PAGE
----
Howard Phillip Lovecraft knew madness from an early age. As a young boy, he saw his father shipped off to a mental institution, and his own existence was plagued by frequent bouts of childhood illness and crippling anxiety which followed him into adulthood. The one saving grace in his life was his attraction to the craft of storytelling, a gift that would fail to reap many financial rewards for him in his lifetime, but would effectively shape the world of horror writing forever more after his death.
Today, H.P. Lovecraft, as he is most commonly known, stands as one of the true giants in all of literature, and his work has inspired generations of aspiring authors, filmmakers and other creative talents who embrace the darkest corners of existence. The revealing documentary Lovecraft: Fear of the Unknown pays loving tribute to the continuing legacy of this great writer with the assistance of many key artists who remain inspired by him to this day.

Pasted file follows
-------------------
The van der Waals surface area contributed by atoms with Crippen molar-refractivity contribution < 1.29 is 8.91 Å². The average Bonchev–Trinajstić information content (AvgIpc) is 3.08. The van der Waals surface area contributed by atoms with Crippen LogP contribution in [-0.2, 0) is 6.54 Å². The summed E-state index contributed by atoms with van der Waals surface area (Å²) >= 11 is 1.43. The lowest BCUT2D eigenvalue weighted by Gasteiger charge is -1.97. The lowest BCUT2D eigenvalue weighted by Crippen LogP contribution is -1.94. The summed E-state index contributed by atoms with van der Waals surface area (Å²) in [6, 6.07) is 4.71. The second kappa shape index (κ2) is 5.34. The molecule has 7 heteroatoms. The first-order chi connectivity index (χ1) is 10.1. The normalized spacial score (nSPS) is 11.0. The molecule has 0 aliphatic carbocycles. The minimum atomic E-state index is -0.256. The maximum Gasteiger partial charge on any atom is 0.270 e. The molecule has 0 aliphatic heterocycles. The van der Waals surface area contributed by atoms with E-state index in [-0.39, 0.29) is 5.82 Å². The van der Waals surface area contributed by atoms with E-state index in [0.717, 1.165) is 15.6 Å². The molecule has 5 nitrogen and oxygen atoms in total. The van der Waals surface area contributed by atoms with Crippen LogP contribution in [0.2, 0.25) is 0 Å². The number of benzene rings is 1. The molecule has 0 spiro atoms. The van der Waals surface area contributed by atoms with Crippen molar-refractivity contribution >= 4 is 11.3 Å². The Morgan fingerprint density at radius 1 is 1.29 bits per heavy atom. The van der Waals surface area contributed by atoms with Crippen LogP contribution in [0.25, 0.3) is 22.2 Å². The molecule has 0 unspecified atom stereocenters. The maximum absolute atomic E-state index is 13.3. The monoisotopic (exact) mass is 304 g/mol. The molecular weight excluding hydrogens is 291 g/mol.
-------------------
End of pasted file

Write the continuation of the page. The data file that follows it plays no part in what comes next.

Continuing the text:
Lovecraft’s distinctive work creates “a very complex inbreeding of mythologies,” according to filmmaker and interview subject Guillermo del Toro. “What the pitch would be is that things much older than mankind, much older than Earth, look upon us with indifference and cruelty.” Other distinguished panelists, including filmmakers John Carpenter and Stuart Gordon, and authors Peter Straub and Neil Gaiman, also offer valuable contributions in portraying Lovecraft as both a man and an artist.
Profoundly gifted, yet deeply insecure of his creative abilities, Lovecraft carved a unique niche among writers of the day. His writing is characterized by an almost ethereal articulation of ambience and mood, and an entirely new mythos of his own creation. Hiding in plain sight beneath his otherworldly settings, mythical beasts and monsters, and characters who cannot escape from the darkness of their pasts, lies a vivid portrait of the man himself.
Lovecraft: Fear of the Unknown plumbs these depths and much more. In the end, however, the lasting appeal of Lovecraft may be whittled down to one essential factor. “It’s really creepy stuff,” filmmaker John Carpenter confesses. “It really gets under your skin.”